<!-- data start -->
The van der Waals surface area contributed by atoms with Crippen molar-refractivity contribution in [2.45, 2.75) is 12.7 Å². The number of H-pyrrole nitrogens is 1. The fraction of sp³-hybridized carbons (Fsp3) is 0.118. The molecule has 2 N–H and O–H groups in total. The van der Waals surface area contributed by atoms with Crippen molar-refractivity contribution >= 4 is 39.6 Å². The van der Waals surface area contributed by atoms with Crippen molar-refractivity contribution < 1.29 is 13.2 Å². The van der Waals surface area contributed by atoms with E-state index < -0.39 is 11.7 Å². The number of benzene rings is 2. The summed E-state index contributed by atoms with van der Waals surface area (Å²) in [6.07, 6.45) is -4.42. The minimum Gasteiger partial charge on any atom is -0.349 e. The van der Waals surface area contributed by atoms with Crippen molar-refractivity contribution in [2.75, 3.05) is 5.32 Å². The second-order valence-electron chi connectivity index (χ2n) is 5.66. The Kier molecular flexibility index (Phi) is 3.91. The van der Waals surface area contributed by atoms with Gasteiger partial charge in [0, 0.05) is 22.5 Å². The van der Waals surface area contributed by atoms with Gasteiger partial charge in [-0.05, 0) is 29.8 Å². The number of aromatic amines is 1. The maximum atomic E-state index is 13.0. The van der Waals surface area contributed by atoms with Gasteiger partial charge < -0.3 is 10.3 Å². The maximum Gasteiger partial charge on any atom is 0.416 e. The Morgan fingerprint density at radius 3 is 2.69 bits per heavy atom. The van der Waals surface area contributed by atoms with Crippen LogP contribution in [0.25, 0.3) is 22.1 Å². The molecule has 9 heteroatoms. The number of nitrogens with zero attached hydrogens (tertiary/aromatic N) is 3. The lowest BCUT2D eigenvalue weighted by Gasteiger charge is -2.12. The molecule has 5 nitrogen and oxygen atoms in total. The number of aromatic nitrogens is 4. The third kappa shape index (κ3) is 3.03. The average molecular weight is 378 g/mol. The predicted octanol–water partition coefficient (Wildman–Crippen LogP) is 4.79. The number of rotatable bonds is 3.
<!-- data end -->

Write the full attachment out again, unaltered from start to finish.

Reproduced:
The van der Waals surface area contributed by atoms with Crippen molar-refractivity contribution in [2.45, 2.75) is 12.7 Å². The number of H-pyrrole nitrogens is 1. The fraction of sp³-hybridized carbons (Fsp3) is 0.118. The molecule has 2 N–H and O–H groups in total. The van der Waals surface area contributed by atoms with Crippen molar-refractivity contribution >= 4 is 39.6 Å². The van der Waals surface area contributed by atoms with Crippen molar-refractivity contribution < 1.29 is 13.2 Å². The van der Waals surface area contributed by atoms with E-state index < -0.39 is 11.7 Å². The number of benzene rings is 2. The summed E-state index contributed by atoms with van der Waals surface area (Å²) in [6.07, 6.45) is -4.42. The minimum Gasteiger partial charge on any atom is -0.349 e. The van der Waals surface area contributed by atoms with Crippen molar-refractivity contribution in [2.75, 3.05) is 5.32 Å². The second-order valence-electron chi connectivity index (χ2n) is 5.66. The Kier molecular flexibility index (Phi) is 3.91. The van der Waals surface area contributed by atoms with Gasteiger partial charge in [0, 0.05) is 22.5 Å². The van der Waals surface area contributed by atoms with Gasteiger partial charge in [-0.05, 0) is 29.8 Å². The number of aromatic amines is 1. The maximum atomic E-state index is 13.0. The van der Waals surface area contributed by atoms with Gasteiger partial charge < -0.3 is 10.3 Å². The maximum Gasteiger partial charge on any atom is 0.416 e. The Morgan fingerprint density at radius 3 is 2.69 bits per heavy atom. The van der Waals surface area contributed by atoms with Crippen LogP contribution in [0.25, 0.3) is 22.1 Å². The molecule has 9 heteroatoms. The number of nitrogens with zero attached hydrogens (tertiary/aromatic N) is 3. The lowest BCUT2D eigenvalue weighted by Gasteiger charge is -2.12. The molecule has 5 nitrogen and oxygen atoms in total. The number of aromatic nitrogens is 4. The third kappa shape index (κ3) is 3.03. The average molecular weight is 378 g/mol. The predicted octanol–water partition coefficient (Wildman–Crippen LogP) is 4.79. The number of rotatable bonds is 3.